Saturday, June 18, 2016

We could be in Eden

I'm not actually going to be blaming trees here. And I don't have anything against those perfectly pretty, modestly sized trees full of small red fruits. "Are they cherries?" I think, as I approach them, growing as they are all along sections of the river paths, festooning the landscaped lawns of the University. No, they aren't cherries. They just look a bit like cherry trees from a dozen yards out.

But that then begs the question "Why aren't they cherries?"


I quite like cherries, and they grow here, right on the trees. They look pretty doing it too, prettier even than all these trees growing everywhere, the ones with the red berries that aren't cherries and that you can't eat. In my neighborhood I walk by a couple of real cherry trees, twelve feet tall, draped so prettily with fruit, all yellows moving into deep reds as they ripen. How tempting to pick them, but these are private cherries, so I remain hungry. One of my library co-workers has cherry trees and in the last few years has brought me a bucket or two at the start of summer. Much as the story about favoritism goes with parents and children, I too endeavor not to have favorite co-workers, but when my gardening co-worker shows up and says "There's a bucket of cherries for you in the break room." my resolve is sorely tested.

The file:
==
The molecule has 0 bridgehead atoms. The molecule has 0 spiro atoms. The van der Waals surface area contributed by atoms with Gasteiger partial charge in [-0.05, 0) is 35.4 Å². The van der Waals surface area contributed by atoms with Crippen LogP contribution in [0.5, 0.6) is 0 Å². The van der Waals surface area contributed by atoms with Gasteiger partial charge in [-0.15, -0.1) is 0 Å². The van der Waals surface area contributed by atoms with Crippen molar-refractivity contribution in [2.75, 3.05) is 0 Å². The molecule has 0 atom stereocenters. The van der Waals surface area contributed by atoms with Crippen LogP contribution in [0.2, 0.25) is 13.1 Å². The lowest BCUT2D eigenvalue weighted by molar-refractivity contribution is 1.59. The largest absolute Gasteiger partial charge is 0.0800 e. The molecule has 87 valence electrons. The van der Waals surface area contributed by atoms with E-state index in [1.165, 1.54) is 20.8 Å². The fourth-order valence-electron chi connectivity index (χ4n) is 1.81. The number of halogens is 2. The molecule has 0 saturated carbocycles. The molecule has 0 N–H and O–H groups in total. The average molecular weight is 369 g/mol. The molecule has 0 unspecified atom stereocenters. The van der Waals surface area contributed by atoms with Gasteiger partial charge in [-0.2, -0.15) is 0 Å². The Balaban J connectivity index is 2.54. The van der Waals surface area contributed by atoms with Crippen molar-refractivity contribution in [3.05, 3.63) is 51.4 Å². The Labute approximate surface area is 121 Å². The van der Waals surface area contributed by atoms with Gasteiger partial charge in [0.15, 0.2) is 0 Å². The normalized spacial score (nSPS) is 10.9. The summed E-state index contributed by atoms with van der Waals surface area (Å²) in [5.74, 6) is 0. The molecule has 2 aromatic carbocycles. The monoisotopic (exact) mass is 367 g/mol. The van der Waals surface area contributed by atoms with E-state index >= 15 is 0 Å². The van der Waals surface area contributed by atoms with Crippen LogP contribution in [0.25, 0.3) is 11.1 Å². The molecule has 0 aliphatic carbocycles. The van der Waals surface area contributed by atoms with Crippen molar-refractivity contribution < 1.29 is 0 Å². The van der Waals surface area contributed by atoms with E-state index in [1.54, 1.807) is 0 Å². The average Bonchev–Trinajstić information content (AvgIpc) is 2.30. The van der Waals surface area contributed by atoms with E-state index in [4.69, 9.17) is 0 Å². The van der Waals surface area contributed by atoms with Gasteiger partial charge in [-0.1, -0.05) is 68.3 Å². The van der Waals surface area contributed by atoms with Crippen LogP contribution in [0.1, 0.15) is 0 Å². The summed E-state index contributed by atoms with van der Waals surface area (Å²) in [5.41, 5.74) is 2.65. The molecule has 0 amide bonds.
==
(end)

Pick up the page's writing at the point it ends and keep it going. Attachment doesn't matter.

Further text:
But there are never enough cherries. And when I walk by the open medians and grassy fields of public land, all tended and cared for by city and University workers, I can't help but note that here are perfect places for cherry trees. Decorative, fruit giving, shade throwing, glamorous cherry trees. Surely they couldn't be much harder to grow than all these other inedible fruit trees they've got growing. I want cherries. And while we're at it what's with all these stupid lawns they're mowing and watering all the time, the great banks of boring petunias they plant every Spring? Do they think I look at all that and find it pretty? No. I look at all that and think "Those could be fields of strawberries, and why not grow tomatoes all along the sunny side of this bike path."

But no. That is not the world I live in. I wait on the kindness of my co-workers, and I am forced to garden on my own. It's okay. I like the garden, aside from all the weeding. Nevertheless, on the whole, I'd prefer to just go for walks, picking ripe fruits as I go.

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